Richard Nixon photo

Excerpts of Remarks Prepared for Delivery by the Vice President of the United States, Lafayette, LA, and Jackson, MS

September 24, 1960

All Americans salute President Eisenhower for his inspiring speech last Thursday to the United Nations.

The ideals and good faith of our people and their yearning for a trustworthy peace were never more eloquently revealed.

What we saw was wise and seasoned leadership in action - unyielding, as our people are, when faced with provocations in the world - never belligerent, but always unafraid to stand up to a threat of force by the powerfully armed - all this hacked up by the most peaceful, yet the most powerful, people on the face of the earth.

We need not be surprised at Chairman Khrushchev's intemperate response. The contrast between the President's attitude and his will speak more eloquently than anything any of us could say about it.

From this and other recent events we see once again the true character of America's leadership of the free world.

The warmth of the reception given our President by the United Nations also reminds us of America's standing in the family of nations. Our all-out support of the United Nations effort in the Congo, ending with a rout of the Communists' attempt at penetration there - our patient labors to weld the nations of this hemisphere together in attitude and action on the difficult problem presented by Mr. Castro's provocative words and deeds, rather than our acting arrogantly on our own - our role in securing a unanimous rejection by the United Nations of the Soviet views on the Congo - and now our President's challenge to the Communist leaders to face up to the great issues of peace and freedom - these, taken together, reveal that America is at a high point of world influence.

We have every right to be deeply proud and hopeful because of these achievements.

They bring into bold relief the naive comments of those who seem to believe that the greater the Communist hostility the lower the prestige of our country.

Let me make this clear: in our foreign affairs, as at home, I do not say we have achieved perfection. It is essential that we have constructive criticism of our shortcomings so that we can constantly strengthen the military, economic, and moral power of America. But in pointing out our weaknesses, it is the responsibility of all of us to avoid presenting an inaccurate picture of America to the world. America has not been, is not now, and with the right leadership never will be a nation wallowing in indecision, facing retreat, or losing the respect of her friends in the world.

Neither of our political parties, nor any administration, can expect to solve all at once all problems for all time to come. The inspiring thing about our system is that we continue to try, aware of our shortcomings but confident that with our great strengths we will move forward.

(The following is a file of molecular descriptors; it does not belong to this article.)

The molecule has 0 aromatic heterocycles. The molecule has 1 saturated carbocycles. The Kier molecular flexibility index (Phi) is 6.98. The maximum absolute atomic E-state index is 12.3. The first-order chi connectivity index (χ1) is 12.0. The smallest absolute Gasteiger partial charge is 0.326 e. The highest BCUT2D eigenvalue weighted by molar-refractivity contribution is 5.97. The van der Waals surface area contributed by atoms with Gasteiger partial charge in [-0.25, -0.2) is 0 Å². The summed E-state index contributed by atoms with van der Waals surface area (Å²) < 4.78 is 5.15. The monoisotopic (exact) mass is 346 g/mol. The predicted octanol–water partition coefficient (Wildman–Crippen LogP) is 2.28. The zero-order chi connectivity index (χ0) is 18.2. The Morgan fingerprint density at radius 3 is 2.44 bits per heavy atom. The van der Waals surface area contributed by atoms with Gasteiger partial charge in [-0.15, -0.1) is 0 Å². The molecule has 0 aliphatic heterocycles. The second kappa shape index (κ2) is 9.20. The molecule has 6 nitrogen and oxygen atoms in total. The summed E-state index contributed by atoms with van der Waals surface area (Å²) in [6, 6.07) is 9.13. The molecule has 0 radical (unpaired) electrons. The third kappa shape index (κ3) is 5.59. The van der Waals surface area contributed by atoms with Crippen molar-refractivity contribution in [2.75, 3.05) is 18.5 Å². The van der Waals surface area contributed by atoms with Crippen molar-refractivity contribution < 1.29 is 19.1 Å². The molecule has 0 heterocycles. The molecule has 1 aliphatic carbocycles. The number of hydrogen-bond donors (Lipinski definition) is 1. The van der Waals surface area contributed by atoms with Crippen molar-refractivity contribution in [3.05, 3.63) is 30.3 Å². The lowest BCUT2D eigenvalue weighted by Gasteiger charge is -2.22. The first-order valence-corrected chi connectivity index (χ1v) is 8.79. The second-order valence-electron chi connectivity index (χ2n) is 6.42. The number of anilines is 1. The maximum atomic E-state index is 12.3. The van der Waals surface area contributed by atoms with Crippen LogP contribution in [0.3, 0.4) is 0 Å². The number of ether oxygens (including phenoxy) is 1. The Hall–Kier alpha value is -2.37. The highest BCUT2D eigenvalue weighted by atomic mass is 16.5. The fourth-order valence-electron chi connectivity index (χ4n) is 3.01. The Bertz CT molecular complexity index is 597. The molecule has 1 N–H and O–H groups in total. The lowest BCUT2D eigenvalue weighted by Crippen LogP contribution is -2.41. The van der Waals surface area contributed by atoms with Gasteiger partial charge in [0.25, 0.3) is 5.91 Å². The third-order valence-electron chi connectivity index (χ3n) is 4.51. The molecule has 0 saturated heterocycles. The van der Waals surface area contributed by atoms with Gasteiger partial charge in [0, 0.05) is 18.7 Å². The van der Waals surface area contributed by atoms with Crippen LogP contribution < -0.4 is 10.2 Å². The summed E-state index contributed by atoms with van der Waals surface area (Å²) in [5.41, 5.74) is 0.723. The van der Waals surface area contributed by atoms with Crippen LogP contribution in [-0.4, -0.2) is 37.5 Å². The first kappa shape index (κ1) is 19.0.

The age-old problem of discrimination and prejudice is a case in point. This is an issue that concerns not just ourselves. It has intimate ties with the overriding issues of peace and the extension of freedom. Wherever and whenever we contribute to the elimination of prejudice and discrimination, we strike a blow against the Communists and their propaganda ridiculing our moral values. Conversely, to the extent that we are unable to present to the rest of the world the image of an America in which all citizens have equal opportunity, to that extent we weaken our battle for freedom everywhere.

And so, as we in America recognize our shortcomings in this respect, short comings that affect not a single section but the entire Nation, so we will continue to push forward on all fronts to bring ever nearer to reality our ideal of equality of opportunity for all.

But it would be wrong and injurious to our country to say that we are not progressing at all, or are losing ground, only because our progress should be better.

I believe that the charge that America's prestige in the world is lost, or impaired, or low, or declining, is both absurd and irresponsible. I think it is bad for our country abroad and will be unrewarding at home to those who make it.

I believe that to dwell continuously on America's shortcomings, as if those overshadow our great strengths, serves to shake our friends' confidence in us and to undercut our confidence in ourselves.

I say it is not necessary to run America down in order to build America up.

While we are all willing to sacrifice for the good of our country, let us not sacrifice our perspective.

There is simply no justification or need to assert we are weak when we in fact are strong, disrespected when we are respected, declining when we are rapidly advancing, simply in order to drive home the agreed and obvious point that much remains to be done in the never-ending task to build a better future.

I suggest that President Eisenhower's sober and confident example at the United Nations points the responsible way for the candidates in this campaign.

Let us contrast and compare rival plans and programs that concern America's tomorrow.

But let us do this without misrepresenting America's today.

Richard Nixon, Excerpts of Remarks Prepared for Delivery by the Vice President of the United States, Lafayette, LA, and Jackson, MS Online by Gerhard Peters and John T. Woolley, The American Presidency Project